Quebec History Marianopolis College

Date Published:
August 2004

Biographies of Prominent Quebec and Canadian

Historical Figures


William Bennett Munro




Damien-Claude Bélanger,

Department of History,

McGill University

Political scientist and historian, was born at Almonte, Ontario. He was educated at Queen's University, at the University of Edinburgh, at Harvard University, and at the University of Berlin. From 1901 to 1904 he taught history at Williams College, Massachusetts, and was professor of government at Harvard University until 1929, when he went to the California Institute of Technology as professor of history and government. In 1927 he was elected president of the American Political Science Association, and in 1929 president of the American Association of University Professors. He retired from teaching in 1945 and died at Pasadena, California, in 1957. William B. Munro was an influential North American scholar who showed a sustained interest in Canadian affairs throughout his career and wrote a number of books on the history of New France . Among these were The Seignioral System in Canada. A Study in French Colonial Policy (1907) and the still useful Documents Relating to the Seigniorial Tenure in Canada, 1598-1854, published by the Champlain Society in 1908. He also authored a couple of highly successful textbooks on American politics and government, including the standard Government of the United States, which went through five editions and two title changes between 1919 and 1946. In charge of Harvard's Bureau of Municipal Research, Munro was a keen observer of United States municipal government and sought to share the lessons of American municipal reform with Canadians. Much of his work was aimed at revealing the common features of North American politics and government. His American Influences on Canadian Government (1929) was one of the most important pieces of continentalist scholarship published in the interwar period. In this seminal study, Munro argued that "of all the branches of government in Canada, the government of cities has proved the most susceptible to American influence," and that the Canadian party system was organized and operated on an American model.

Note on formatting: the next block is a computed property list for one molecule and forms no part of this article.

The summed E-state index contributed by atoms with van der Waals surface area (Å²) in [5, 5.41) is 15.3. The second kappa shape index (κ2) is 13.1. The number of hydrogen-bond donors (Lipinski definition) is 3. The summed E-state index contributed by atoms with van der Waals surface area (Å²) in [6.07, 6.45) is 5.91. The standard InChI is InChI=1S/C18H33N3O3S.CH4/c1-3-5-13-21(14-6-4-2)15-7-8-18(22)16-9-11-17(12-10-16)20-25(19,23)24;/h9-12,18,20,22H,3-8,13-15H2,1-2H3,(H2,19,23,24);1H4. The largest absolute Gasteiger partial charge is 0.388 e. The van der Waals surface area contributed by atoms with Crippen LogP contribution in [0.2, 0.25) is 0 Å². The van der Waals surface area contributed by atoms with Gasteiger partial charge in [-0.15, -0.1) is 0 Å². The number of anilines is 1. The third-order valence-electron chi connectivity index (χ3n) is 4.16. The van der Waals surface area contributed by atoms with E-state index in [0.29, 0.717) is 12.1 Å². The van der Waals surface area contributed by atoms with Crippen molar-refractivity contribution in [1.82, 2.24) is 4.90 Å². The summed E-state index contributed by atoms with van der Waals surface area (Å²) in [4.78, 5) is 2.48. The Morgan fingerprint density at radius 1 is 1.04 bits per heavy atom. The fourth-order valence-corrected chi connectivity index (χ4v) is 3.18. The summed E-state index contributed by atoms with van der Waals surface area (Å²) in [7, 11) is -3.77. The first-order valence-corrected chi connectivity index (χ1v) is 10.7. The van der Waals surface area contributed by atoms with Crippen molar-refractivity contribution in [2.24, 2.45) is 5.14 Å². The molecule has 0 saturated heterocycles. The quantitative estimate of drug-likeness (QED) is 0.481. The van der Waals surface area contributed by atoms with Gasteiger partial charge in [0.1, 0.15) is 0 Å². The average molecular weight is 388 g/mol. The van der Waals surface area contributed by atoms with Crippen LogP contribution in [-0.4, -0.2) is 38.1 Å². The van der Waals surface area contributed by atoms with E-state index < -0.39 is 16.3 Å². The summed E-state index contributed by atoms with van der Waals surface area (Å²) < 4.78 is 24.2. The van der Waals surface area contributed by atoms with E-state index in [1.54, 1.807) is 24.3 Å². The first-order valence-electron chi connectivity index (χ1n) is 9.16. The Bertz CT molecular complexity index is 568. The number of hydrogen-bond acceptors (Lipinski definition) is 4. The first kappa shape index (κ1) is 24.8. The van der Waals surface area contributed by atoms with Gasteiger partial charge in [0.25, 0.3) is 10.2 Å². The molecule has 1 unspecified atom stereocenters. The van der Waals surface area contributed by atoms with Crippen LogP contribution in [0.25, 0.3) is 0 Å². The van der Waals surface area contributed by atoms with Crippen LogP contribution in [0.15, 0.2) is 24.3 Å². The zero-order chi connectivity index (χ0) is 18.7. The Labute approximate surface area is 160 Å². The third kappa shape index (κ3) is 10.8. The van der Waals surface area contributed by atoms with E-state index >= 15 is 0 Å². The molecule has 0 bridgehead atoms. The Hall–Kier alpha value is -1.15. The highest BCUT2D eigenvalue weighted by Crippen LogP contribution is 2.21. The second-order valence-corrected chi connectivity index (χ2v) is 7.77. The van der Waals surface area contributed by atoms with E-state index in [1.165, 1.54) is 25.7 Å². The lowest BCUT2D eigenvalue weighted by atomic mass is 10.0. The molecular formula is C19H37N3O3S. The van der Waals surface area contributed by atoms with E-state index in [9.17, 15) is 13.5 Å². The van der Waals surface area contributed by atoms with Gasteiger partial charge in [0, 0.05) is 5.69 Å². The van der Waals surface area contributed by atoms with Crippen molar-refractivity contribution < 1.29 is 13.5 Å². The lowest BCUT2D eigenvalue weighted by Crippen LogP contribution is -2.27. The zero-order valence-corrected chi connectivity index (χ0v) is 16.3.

© 2004 Claude Bélanger, Marianopolis College